Branding campaigns don’t often make mainstream headlines, but when they do, they’re about the bigwig companies—Coca-Cola, Apple, and Nike, to name a few. And we usually take notice only when brands go wildly and horribly astray—think Peter Arnell’s disastrous repackaging of Tropicana, or Gap’s unwelcome Helvetica logo. The real innovations in branding, however, are happening at small companies, which can experiment with daring and quirky concepts—without being beholden to executive boards, shareholders, or their own legacies. Some of the best examples are compiled in a new book titled Introducing: Visual Identities for Small Businesses from Gestalten.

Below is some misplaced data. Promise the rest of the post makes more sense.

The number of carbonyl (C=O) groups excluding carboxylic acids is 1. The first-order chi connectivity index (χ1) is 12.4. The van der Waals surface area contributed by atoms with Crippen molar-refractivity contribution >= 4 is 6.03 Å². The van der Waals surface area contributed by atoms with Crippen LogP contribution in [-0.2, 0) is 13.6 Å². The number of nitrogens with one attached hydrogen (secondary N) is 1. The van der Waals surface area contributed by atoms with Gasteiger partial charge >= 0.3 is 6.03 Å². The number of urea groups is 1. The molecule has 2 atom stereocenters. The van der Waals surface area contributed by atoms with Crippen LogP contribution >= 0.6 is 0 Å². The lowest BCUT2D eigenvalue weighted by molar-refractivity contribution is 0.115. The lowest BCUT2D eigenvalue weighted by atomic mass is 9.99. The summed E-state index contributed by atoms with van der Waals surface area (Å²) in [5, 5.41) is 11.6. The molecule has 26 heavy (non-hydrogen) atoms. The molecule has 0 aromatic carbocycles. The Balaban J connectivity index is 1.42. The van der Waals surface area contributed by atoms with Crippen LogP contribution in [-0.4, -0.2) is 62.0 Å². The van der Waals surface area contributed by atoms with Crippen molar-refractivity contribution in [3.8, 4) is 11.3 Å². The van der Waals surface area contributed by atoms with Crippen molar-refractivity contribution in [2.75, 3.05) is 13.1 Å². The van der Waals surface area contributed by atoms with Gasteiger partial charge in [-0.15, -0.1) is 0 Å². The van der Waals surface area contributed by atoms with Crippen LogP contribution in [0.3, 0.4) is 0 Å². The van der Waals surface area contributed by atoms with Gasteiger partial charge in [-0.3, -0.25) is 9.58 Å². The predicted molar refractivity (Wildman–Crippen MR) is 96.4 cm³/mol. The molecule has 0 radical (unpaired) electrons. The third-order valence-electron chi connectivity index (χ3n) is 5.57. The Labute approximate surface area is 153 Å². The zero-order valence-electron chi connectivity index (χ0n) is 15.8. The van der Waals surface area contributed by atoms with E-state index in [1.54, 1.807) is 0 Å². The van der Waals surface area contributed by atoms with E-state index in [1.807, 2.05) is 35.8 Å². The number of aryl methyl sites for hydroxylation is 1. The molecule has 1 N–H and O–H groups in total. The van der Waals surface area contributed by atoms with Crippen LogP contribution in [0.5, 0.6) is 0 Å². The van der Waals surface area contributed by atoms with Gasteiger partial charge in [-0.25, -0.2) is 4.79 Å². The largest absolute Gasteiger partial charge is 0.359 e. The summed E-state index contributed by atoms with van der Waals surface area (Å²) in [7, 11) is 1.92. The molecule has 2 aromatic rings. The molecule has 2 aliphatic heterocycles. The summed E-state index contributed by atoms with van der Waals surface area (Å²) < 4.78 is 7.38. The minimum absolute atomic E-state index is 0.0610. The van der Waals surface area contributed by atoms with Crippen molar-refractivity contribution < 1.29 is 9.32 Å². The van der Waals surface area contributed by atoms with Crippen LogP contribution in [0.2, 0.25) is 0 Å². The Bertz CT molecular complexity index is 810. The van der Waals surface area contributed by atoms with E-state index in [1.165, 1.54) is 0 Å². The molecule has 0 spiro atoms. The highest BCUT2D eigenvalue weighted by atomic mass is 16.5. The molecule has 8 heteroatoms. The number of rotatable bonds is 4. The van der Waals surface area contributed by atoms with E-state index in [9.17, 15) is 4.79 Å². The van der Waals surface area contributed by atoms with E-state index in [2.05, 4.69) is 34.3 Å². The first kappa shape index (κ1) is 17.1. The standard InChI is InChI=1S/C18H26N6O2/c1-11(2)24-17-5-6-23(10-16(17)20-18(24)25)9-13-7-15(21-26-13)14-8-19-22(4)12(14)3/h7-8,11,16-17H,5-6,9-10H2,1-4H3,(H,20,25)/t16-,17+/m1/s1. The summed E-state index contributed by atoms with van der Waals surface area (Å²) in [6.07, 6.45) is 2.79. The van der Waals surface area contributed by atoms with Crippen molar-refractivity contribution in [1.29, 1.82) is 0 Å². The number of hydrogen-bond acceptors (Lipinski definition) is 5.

What makes these campaigns so successful? A strong visual identity, sure, but also a deep understanding of how these businesses define themselves (and their potential customers). Because these outfits cater to a certain niche, they don’t have to appeal to everyone, which in turn, liberates them to take the risks that yield creative rewards.
Check out the above slide show, featuring identities for everything from a Zen-inspired dental practice to a bike shop specializing in hard-to-get parts. There’s no shortage of inspiration here.
Buy the book for $52 here.